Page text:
Boom Boom Afridi not as young as we thought he was? As many fans have suspected, Pakistani cricketer Shahid Afridi is not as young as official records have stated all these years. Afridi himself has made this revelation in his autobiography Game Changer which released this week. In one of the chapters he talks about his call-up to the senior Pakistan team in October 1996, Afridi mentions that he was born in 1975. Although he doesn’t talk about the month or day, this makes him potentially, five years older than what the official cricketing records stated as March 1,1980.
Shahid Afridi made his debut in an ODI tri-series tournament in Nairobi Kenya, and most famously, scored his record breaking 37 ball hundred the first time he batted in international cricket. The record stood unbroken for over 17 years and what made it even more special was the fact that it was made by a 16-year old. However, now we know, he wasn’t.
But then again Afridi stirs further confusion in his book with the following line: “Also, for the record, I was just nineteen, and not sixteen like they claim. I was born in 1975. So, yes, the authorities stated my age incorrectly.” By doing the math, if he was born in 1975, that would make him 20 or 21 at the time of his record breaking innings and not 19 as he writes.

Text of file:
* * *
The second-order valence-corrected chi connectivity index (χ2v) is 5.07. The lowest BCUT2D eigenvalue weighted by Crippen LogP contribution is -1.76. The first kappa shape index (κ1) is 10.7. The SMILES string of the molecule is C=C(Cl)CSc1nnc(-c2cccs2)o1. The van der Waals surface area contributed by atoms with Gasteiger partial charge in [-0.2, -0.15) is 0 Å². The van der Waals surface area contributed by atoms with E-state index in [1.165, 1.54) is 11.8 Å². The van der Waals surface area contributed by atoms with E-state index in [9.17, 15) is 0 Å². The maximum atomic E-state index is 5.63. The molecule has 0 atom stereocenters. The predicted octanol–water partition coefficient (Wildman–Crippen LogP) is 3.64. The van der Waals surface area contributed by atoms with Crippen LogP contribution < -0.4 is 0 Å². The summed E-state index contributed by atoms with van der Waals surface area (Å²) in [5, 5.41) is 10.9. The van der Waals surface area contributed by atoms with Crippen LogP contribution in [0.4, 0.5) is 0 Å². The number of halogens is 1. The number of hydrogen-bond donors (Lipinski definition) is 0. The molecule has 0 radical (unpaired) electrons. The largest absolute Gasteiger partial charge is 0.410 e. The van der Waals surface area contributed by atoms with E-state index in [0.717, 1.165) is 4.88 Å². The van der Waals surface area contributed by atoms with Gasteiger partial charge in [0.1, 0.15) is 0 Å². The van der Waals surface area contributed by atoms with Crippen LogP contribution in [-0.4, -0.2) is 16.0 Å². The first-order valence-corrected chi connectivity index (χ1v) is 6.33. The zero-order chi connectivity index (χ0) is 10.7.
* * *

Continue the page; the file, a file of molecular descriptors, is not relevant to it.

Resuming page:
The year 1975 would also mean that Afridi was 34 or 35 when he suddenly retired from Test cricket in 2010, having returned after a 4 year hiatus from the format- as captain- and staying for just one test match. Furthermore this also suggests that when Afridi finally played his last game for Pakistan at the 2016 World T20, he was not 36 but 40 or 41.
Whatever his age might be, Shahid Afridi still remains a legend of the game. After leading Pakistan to a memorable World T20 win in 2009, his contemporary Younis Khan announced his retirement from the shorter format, saying that he was 34 and “ too old for this kind of cricket.” On the contrary Afridi retired from International cricket on February 19th 2017, and he would have been 41 or 42 at the time.
Author: Rafai Qamar-uz-Zaman